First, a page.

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A technicality has spared Exxon from having to pay any money into the fund that will be covering most of the clean up costs of its Arkansas pipeline spill.
(Think Progress) - A technicality has spared Exxon from having to pay any money into the fund that will be covering most of the clean up costs of its Arkansas pipeline spill.
The cleanup efforts themselves took a sobering turn as crews found injured and dead ducks covered in oil.
The environmental impacts of an oil spill in central Arkansas began to come into focus Monday as officials said a couple of dead ducks and 10 live oily birds were found after an ExxonMobil Corp. pipeline ruptured last week.
“I’m an animal lover, a wildlife lover, as probably most of the people here are,” Faulkner County Judge Allen Dodson told reporters. ”We don’t like to see that. No one does.”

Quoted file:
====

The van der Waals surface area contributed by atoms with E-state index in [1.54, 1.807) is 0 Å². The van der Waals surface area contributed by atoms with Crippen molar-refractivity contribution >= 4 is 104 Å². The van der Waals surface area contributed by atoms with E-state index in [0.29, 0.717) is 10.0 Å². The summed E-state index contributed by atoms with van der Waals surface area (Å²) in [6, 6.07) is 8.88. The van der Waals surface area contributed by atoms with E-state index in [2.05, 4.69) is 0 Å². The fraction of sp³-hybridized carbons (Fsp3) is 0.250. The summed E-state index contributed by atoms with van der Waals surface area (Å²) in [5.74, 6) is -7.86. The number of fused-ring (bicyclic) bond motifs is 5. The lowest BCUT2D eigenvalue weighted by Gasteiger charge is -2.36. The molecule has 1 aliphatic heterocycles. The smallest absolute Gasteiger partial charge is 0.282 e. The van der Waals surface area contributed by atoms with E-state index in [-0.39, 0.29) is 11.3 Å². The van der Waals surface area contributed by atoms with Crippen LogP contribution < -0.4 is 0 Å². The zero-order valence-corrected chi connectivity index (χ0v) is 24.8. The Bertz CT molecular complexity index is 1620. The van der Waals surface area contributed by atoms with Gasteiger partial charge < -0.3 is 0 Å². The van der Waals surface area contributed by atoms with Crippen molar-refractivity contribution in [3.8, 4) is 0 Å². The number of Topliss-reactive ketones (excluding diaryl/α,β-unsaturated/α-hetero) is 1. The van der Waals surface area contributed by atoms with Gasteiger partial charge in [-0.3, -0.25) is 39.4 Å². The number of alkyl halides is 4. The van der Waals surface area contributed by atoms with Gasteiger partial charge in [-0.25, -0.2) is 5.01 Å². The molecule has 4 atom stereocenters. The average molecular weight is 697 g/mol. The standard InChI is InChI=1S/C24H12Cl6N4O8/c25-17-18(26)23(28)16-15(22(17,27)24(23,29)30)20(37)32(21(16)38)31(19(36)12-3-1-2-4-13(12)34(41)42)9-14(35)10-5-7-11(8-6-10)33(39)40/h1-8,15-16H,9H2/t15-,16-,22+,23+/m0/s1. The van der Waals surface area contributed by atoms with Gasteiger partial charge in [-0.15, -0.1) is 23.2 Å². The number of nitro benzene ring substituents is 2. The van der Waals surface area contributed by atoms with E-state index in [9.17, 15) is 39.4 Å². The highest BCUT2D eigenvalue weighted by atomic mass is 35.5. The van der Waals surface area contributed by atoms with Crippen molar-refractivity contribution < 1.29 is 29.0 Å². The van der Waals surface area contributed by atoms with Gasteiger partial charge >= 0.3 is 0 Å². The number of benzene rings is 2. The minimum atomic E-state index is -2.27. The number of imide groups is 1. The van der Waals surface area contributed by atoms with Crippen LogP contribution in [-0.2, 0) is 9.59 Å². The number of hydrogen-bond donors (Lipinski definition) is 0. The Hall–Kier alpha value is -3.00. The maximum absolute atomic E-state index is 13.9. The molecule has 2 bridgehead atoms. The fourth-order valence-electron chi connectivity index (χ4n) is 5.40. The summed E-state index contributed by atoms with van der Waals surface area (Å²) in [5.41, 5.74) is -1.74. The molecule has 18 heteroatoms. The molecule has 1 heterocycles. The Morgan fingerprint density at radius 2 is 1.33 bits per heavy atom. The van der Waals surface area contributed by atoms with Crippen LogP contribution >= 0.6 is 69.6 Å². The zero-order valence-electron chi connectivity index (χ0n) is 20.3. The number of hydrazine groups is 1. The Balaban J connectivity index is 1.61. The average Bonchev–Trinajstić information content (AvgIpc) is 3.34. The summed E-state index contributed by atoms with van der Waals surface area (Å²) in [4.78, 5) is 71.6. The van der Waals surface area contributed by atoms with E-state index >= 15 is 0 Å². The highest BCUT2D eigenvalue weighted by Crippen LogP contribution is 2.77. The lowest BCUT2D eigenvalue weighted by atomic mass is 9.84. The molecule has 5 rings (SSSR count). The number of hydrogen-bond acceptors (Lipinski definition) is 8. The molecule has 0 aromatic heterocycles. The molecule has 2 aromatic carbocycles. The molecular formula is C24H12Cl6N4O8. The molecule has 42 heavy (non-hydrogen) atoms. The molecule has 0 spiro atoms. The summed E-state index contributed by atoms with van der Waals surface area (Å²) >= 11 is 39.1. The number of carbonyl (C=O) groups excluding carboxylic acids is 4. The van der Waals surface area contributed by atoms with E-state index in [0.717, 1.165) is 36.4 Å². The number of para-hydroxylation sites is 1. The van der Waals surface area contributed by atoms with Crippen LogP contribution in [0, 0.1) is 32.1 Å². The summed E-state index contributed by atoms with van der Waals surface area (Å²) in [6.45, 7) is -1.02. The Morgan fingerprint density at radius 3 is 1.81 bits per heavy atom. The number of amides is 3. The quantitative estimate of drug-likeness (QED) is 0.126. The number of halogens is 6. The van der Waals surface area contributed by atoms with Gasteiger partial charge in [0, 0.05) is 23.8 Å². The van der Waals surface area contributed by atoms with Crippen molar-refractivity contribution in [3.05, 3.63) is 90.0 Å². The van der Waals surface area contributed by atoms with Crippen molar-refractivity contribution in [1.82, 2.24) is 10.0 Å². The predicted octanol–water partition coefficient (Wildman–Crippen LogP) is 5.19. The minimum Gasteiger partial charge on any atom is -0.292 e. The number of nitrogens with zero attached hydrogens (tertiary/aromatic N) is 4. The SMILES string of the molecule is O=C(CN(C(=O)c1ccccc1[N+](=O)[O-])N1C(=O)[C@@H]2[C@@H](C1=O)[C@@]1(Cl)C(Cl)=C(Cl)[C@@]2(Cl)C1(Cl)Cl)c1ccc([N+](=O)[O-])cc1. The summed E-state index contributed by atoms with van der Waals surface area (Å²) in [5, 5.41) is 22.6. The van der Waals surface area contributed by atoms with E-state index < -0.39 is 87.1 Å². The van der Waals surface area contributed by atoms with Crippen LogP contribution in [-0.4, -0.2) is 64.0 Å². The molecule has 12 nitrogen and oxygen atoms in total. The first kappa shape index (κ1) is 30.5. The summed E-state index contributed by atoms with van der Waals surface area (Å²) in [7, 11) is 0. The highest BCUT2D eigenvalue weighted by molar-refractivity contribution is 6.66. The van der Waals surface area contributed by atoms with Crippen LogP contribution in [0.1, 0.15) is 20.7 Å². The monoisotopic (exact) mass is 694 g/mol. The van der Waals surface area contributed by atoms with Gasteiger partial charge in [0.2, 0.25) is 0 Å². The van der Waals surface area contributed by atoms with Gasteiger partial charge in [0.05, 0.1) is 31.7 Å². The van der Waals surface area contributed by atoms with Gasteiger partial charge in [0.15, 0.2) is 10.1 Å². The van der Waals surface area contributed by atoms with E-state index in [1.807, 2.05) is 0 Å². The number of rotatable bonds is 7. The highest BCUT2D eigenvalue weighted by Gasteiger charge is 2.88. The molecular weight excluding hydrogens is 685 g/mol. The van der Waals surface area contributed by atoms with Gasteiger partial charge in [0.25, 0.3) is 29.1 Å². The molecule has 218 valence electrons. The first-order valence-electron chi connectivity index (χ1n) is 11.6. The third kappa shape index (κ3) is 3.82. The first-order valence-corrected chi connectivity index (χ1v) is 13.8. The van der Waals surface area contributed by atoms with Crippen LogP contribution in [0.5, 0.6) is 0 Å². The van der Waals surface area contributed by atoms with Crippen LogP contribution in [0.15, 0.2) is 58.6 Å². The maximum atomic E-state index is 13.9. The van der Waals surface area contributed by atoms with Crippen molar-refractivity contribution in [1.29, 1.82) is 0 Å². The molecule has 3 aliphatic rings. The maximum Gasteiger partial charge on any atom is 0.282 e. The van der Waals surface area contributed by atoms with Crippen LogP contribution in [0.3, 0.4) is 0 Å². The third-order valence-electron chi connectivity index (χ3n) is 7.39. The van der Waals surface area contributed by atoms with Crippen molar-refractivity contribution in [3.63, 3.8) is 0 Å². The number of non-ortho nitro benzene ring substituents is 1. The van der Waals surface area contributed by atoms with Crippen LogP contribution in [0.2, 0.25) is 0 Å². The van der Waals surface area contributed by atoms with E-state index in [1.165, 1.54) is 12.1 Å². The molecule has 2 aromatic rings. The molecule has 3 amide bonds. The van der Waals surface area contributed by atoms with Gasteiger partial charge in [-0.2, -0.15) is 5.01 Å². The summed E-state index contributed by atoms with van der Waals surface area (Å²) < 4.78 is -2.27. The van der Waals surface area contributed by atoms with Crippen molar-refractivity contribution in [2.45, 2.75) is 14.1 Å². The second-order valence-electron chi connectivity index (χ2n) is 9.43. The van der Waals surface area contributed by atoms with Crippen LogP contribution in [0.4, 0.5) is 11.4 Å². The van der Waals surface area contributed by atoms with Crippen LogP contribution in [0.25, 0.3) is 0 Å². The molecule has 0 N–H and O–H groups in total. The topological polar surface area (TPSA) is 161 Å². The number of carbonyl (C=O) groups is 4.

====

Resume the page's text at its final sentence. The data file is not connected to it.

Exxon has confirmed that the pipeline was carrying “low-quality Wabasca Heavy crude oil from Alberta.” This oil comes from the region of Alberta where the controversial tar sands are located. Heavy crude is strip mined or boiled loose from dense underground formations that often contain a large amount of bitumen. This oil is very thick and needs to be diluted with lighter fluids in order to flow through pipelines. Reports have stated that at least 12,000 barrels of oil and water spilled into the town.
A 1980 law ensures that diluted bitumen is not classified as oil, and companies transporting it in pipelines do not have to pay into the federal Oil Spill Liability Trust Fund.